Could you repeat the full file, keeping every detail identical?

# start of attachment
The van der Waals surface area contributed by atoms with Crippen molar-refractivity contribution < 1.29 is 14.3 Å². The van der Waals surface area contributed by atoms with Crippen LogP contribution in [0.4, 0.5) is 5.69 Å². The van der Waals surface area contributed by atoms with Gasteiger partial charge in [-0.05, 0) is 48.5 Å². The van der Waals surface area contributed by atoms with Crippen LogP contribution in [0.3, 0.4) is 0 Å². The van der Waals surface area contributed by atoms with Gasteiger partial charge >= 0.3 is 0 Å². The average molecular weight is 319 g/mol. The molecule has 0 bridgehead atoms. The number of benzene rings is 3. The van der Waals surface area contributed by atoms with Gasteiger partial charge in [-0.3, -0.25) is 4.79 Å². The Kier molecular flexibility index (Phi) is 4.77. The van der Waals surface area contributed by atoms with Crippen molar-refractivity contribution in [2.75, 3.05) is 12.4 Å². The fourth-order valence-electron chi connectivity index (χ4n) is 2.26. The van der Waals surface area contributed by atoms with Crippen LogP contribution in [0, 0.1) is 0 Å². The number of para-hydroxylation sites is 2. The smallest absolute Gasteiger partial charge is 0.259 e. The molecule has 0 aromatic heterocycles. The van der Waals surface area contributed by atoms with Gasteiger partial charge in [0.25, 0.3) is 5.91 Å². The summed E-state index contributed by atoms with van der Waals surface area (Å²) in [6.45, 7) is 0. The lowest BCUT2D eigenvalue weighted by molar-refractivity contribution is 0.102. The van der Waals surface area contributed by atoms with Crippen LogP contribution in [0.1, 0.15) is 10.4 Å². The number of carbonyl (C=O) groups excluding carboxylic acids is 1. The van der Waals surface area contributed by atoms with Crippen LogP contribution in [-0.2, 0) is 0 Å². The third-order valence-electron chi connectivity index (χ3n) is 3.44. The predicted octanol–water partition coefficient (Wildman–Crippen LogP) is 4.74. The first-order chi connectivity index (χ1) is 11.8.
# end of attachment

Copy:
The van der Waals surface area contributed by atoms with Crippen molar-refractivity contribution < 1.29 is 14.3 Å². The van der Waals surface area contributed by atoms with Crippen LogP contribution in [0.4, 0.5) is 5.69 Å². The van der Waals surface area contributed by atoms with Gasteiger partial charge in [-0.05, 0) is 48.5 Å². The van der Waals surface area contributed by atoms with Crippen LogP contribution in [0.3, 0.4) is 0 Å². The van der Waals surface area contributed by atoms with Gasteiger partial charge >= 0.3 is 0 Å². The average molecular weight is 319 g/mol. The molecule has 0 bridgehead atoms. The number of benzene rings is 3. The van der Waals surface area contributed by atoms with Gasteiger partial charge in [-0.3, -0.25) is 4.79 Å². The Kier molecular flexibility index (Phi) is 4.77. The van der Waals surface area contributed by atoms with Crippen molar-refractivity contribution in [2.75, 3.05) is 12.4 Å². The fourth-order valence-electron chi connectivity index (χ4n) is 2.26. The van der Waals surface area contributed by atoms with Crippen LogP contribution in [0, 0.1) is 0 Å². The number of para-hydroxylation sites is 2. The smallest absolute Gasteiger partial charge is 0.259 e. The molecule has 0 aromatic heterocycles. The van der Waals surface area contributed by atoms with Gasteiger partial charge in [0.25, 0.3) is 5.91 Å². The summed E-state index contributed by atoms with van der Waals surface area (Å²) in [6.45, 7) is 0. The lowest BCUT2D eigenvalue weighted by molar-refractivity contribution is 0.102. The van der Waals surface area contributed by atoms with Crippen LogP contribution in [0.1, 0.15) is 10.4 Å². The number of carbonyl (C=O) groups excluding carboxylic acids is 1. The van der Waals surface area contributed by atoms with Crippen LogP contribution in [-0.2, 0) is 0 Å². The third-order valence-electron chi connectivity index (χ3n) is 3.44. The predicted octanol–water partition coefficient (Wildman–Crippen LogP) is 4.74. The first-order chi connectivity index (χ1) is 11.8.